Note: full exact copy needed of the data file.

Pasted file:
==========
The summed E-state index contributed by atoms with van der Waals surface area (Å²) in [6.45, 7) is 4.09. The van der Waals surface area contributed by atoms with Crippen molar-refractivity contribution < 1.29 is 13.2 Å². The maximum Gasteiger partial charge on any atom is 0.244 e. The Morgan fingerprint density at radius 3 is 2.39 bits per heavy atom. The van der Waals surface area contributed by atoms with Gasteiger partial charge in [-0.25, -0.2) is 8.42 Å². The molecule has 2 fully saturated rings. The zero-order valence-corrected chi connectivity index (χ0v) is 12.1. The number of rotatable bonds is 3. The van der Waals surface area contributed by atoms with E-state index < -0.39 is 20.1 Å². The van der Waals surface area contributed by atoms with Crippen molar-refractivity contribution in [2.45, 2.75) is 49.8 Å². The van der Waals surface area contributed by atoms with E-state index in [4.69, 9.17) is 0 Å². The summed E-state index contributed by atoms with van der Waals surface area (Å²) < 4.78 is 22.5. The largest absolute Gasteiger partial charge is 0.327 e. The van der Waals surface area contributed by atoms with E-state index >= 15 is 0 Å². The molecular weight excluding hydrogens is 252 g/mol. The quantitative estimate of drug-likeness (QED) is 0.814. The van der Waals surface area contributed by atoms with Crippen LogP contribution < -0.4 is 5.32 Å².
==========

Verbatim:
The summed E-state index contributed by atoms with van der Waals surface area (Å²) in [6.45, 7) is 4.09. The van der Waals surface area contributed by atoms with Crippen molar-refractivity contribution < 1.29 is 13.2 Å². The maximum Gasteiger partial charge on any atom is 0.244 e. The Morgan fingerprint density at radius 3 is 2.39 bits per heavy atom. The van der Waals surface area contributed by atoms with Gasteiger partial charge in [-0.25, -0.2) is 8.42 Å². The molecule has 2 fully saturated rings. The zero-order valence-corrected chi connectivity index (χ0v) is 12.1. The number of rotatable bonds is 3. The van der Waals surface area contributed by atoms with E-state index < -0.39 is 20.1 Å². The van der Waals surface area contributed by atoms with Crippen molar-refractivity contribution in [2.45, 2.75) is 49.8 Å². The van der Waals surface area contributed by atoms with E-state index in [4.69, 9.17) is 0 Å². The summed E-state index contributed by atoms with van der Waals surface area (Å²) < 4.78 is 22.5. The largest absolute Gasteiger partial charge is 0.327 e. The van der Waals surface area contributed by atoms with E-state index >= 15 is 0 Å². The molecular weight excluding hydrogens is 252 g/mol. The quantitative estimate of drug-likeness (QED) is 0.814. The van der Waals surface area contributed by atoms with Crippen LogP contribution < -0.4 is 5.32 Å².